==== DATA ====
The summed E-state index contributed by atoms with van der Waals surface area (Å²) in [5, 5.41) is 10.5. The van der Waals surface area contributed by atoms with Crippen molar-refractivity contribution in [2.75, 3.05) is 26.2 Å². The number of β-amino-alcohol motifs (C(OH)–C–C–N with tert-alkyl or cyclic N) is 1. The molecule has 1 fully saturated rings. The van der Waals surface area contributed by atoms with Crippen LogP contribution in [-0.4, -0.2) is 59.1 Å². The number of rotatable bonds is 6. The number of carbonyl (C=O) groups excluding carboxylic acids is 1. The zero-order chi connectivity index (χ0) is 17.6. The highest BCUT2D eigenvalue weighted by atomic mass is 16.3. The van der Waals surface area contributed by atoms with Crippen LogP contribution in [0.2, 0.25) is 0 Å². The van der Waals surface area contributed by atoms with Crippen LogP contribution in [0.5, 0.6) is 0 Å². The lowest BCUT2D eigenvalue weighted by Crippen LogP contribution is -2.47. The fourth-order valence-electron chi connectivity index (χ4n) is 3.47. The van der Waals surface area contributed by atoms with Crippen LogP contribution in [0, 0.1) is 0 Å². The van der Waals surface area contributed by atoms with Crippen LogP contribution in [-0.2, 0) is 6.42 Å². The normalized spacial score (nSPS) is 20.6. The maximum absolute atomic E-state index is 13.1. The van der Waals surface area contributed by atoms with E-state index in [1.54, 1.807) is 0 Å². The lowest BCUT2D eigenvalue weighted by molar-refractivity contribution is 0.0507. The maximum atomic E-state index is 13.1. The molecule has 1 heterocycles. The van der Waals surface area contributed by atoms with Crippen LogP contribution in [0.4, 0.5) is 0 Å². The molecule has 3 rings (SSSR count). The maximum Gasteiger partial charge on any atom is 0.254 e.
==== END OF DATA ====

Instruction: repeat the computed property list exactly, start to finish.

The summed E-state index contributed by atoms with van der Waals surface area (Å²) in [5, 5.41) is 10.5. The van der Waals surface area contributed by atoms with Crippen molar-refractivity contribution in [2.75, 3.05) is 26.2 Å². The number of β-amino-alcohol motifs (C(OH)–C–C–N with tert-alkyl or cyclic N) is 1. The molecule has 1 fully saturated rings. The van der Waals surface area contributed by atoms with Crippen LogP contribution in [-0.4, -0.2) is 59.1 Å². The number of rotatable bonds is 6. The number of carbonyl (C=O) groups excluding carboxylic acids is 1. The zero-order chi connectivity index (χ0) is 17.6. The highest BCUT2D eigenvalue weighted by atomic mass is 16.3. The van der Waals surface area contributed by atoms with Crippen LogP contribution in [0.2, 0.25) is 0 Å². The van der Waals surface area contributed by atoms with Crippen LogP contribution in [0.5, 0.6) is 0 Å². The lowest BCUT2D eigenvalue weighted by Crippen LogP contribution is -2.47. The fourth-order valence-electron chi connectivity index (χ4n) is 3.47. The van der Waals surface area contributed by atoms with Crippen LogP contribution in [0, 0.1) is 0 Å². The van der Waals surface area contributed by atoms with Crippen LogP contribution in [-0.2, 0) is 6.42 Å². The normalized spacial score (nSPS) is 20.6. The maximum absolute atomic E-state index is 13.1. The van der Waals surface area contributed by atoms with E-state index in [1.54, 1.807) is 0 Å². The lowest BCUT2D eigenvalue weighted by molar-refractivity contribution is 0.0507. The maximum atomic E-state index is 13.1. The molecule has 1 heterocycles. The van der Waals surface area contributed by atoms with Crippen LogP contribution in [0.4, 0.5) is 0 Å². The molecule has 3 rings (SSSR count). The maximum Gasteiger partial charge on any atom is 0.254 e.